Sunday May 7, 2023
By Fiona Harvey
The drought has directly affected about 50 million people in the Horn of Africa and left at least 4.3 million in need of humanitarian aid. Photo by Neil Palmer/Alliance of Bioversity International and CIAT/Flickr (CC BY-SA 2.0)
The devastating drought in the Horn of Africa would not have happened without the human-made impact of the climate crisis, new science has shown.
The drought has affected about 50 million people in the Horn of Africa directly and another 100 million in the wider area. About 20 million people are at risk of acute food insecurity and potentially famine.
The region has been suffering its worst drought in 40 years since October 2020, with extended dry conditions punctuated by short intense rainfall that has often led to flash flooding. There have been five consecutive seasons of rainfall below normal levels.
At least 4.35 million people are in need of humanitarian assistance, and at least 180,000 refugees have fled Somalia and South Sudan for Kenya and Ethiopia, which have also been affected by the drought.
According to a recent study by the World Weather Attribution group of scientists, the ongoing drought would not have happened without human actions that have changed the climate.
That is because a lack of rainfall, but also higher temperatures driven by global heating have made the soil and pasture of the region much drier than they would normally be by increasing the evaporation of moisture from the earth and plants.
The study found that the recent rainfall conditions would not have led to drought in a world that was 1.2 C cooler and that by a conservative estimate, climate change had made droughts such as the current one about 100 more times likely to occur.
Friederike Otto, a senior lecturer in climate science at the Grantham Institute for climate change and the environment at Imperial College London said: “This study shows very strongly that drought is much more than just the lack of rain, and that the impacts of climate change strongly depend on how vulnerable we are. One of the main findings from the recently published Intergovernmental Panel on Climate Change synthesis report is that we are way more vulnerable than we thought.”
The low rainfall and high temperatures in the Horn of Africa would also have been less severe without the impacts of the climate crisis, the scientists said. But their study also found that climate change was increasing rainfall at certain times of the year.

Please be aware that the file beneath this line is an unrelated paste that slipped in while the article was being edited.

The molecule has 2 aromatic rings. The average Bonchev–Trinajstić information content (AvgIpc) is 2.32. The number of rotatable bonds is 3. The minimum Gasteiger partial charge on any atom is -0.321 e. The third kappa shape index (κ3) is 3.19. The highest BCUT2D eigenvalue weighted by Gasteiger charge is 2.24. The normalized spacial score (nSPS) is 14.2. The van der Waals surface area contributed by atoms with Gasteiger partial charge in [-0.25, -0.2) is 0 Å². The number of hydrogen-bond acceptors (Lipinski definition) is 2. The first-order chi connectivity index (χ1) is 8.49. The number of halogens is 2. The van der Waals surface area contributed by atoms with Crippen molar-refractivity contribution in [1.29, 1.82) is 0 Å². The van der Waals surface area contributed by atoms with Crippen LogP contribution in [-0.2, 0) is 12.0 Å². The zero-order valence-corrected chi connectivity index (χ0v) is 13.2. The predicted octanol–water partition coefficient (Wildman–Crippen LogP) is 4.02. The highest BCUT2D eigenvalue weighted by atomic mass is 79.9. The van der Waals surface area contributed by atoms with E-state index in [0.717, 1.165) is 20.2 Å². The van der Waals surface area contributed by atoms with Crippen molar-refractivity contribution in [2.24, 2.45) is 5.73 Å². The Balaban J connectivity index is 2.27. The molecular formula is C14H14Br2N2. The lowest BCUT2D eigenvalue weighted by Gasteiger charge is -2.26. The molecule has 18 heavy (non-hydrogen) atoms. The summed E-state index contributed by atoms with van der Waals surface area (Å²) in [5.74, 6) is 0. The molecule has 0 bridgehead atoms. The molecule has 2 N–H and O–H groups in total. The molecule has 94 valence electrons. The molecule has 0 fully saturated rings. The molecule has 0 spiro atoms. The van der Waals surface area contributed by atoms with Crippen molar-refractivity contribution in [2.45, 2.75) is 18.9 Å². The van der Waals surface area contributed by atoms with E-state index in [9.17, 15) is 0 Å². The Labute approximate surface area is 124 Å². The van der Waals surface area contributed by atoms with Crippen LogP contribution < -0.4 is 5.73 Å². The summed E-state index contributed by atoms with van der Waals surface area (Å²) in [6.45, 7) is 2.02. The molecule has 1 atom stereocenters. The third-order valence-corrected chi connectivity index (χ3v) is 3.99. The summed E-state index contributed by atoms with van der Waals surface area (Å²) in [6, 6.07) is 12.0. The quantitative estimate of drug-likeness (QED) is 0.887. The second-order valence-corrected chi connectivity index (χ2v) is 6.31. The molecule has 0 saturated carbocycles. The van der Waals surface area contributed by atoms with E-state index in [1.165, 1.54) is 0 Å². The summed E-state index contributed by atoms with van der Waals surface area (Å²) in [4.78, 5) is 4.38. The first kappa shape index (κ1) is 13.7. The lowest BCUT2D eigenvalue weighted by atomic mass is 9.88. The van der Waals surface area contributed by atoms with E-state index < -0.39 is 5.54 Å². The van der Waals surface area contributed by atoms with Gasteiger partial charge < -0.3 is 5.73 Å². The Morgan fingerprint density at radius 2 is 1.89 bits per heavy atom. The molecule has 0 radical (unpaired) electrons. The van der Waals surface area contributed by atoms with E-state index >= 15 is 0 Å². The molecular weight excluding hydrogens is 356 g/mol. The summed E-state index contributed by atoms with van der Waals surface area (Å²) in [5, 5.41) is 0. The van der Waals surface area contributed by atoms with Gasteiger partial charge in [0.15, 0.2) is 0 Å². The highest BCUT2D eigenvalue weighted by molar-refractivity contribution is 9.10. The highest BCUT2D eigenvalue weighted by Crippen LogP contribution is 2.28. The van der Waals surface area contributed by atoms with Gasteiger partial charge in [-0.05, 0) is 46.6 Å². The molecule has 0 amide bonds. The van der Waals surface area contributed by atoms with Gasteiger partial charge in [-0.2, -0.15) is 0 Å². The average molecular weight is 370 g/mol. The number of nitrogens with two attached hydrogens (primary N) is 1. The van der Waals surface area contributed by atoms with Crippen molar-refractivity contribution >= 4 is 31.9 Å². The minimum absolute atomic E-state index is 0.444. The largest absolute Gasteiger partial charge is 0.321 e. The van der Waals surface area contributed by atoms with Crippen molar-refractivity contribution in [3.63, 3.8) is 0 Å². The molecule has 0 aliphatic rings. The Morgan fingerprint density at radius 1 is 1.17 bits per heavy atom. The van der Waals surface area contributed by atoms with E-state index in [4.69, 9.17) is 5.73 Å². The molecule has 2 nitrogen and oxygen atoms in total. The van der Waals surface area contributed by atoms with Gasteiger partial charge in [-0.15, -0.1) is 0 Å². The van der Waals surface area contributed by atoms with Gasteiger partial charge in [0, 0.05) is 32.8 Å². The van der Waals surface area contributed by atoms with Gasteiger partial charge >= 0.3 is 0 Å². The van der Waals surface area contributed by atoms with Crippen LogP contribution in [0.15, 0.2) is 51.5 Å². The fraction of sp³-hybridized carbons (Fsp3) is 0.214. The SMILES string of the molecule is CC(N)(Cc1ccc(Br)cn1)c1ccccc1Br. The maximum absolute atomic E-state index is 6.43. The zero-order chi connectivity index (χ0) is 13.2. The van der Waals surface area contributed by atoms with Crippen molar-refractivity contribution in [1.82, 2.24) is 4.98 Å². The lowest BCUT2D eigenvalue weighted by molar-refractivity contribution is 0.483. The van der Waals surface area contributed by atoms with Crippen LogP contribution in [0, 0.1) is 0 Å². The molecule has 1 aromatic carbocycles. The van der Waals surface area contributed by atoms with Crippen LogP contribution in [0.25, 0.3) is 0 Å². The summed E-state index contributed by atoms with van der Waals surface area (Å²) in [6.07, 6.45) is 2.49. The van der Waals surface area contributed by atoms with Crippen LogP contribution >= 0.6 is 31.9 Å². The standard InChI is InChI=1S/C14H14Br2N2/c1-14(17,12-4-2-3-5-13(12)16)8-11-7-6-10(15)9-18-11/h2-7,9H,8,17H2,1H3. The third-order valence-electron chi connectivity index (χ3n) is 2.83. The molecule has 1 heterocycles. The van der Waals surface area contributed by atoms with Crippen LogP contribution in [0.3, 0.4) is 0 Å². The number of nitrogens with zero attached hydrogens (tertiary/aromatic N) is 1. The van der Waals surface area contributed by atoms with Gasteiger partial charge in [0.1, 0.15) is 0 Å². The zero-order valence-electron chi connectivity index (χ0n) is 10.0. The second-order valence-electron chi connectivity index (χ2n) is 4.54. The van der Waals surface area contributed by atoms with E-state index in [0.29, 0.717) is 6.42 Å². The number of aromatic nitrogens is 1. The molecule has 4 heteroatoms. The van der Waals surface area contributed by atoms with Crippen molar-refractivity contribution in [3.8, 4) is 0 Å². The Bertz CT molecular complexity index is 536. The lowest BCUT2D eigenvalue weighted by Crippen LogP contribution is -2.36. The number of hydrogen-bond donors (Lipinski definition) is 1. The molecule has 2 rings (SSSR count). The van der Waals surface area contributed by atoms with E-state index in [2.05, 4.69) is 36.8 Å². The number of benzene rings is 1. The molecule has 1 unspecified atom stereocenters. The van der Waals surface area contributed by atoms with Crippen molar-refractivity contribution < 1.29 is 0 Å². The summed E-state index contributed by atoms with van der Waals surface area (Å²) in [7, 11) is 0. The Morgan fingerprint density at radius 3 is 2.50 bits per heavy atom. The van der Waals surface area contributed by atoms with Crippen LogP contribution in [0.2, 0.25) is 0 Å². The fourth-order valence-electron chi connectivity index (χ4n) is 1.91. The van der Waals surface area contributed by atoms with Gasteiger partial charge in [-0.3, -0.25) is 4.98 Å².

In the region covered by the study — southern Ethiopia, southern Somalia and eastern Kenya — rainfall is normally concentrated in two seasons: long rains from March to May, when most of the yearly rainfall occurs, and a further period of short rains, from October to December, with less intense and more variable precipitation.
The long rains are now drying up under the influence of the climate crisis, the study found, with low rainfall during this season now twice as likely as before, but the season of short rains is becoming wetter.
Joyce Kimutai, the principal meteorologist and climate scientist at the Kenya Meteorological Department, said: “The findings of this study show that frequent multi-year droughts, compounded with heat extremes in the main rainy season will severely impact food security and human health in the Horn of Africa as the climate continues to warm.”
The researchers emphasized that food shortages and the potential for famine were never solely the result of the weather, but also how vulnerable people are and what resources they have to withstand the impacts.
Cheikh Kane, a climate resilience policy adviser at the Red Cross Red Crescent Climate Centre, said: “People in the Horn of Africa are no strangers to drought, but the duration of this event stretched people beyond their ability to cope. Five consecutive seasons of below-normal rainfall combined with rain-dependent livelihoods and vulnerability multipliers like conflict and state fragility have created a humanitarian disaster.”
The study was conducted by 19 researchers as part of the work of the World Weather Attribution group, which draws together scientists from many countries and regions, including the U.K., the U.S., Europe and Africa, using established models and techniques to determine whether events can be linked to the impacts of the climate crisis.
This story was originally published by The Guardian and appears here as part of the Climate Desk collaboration.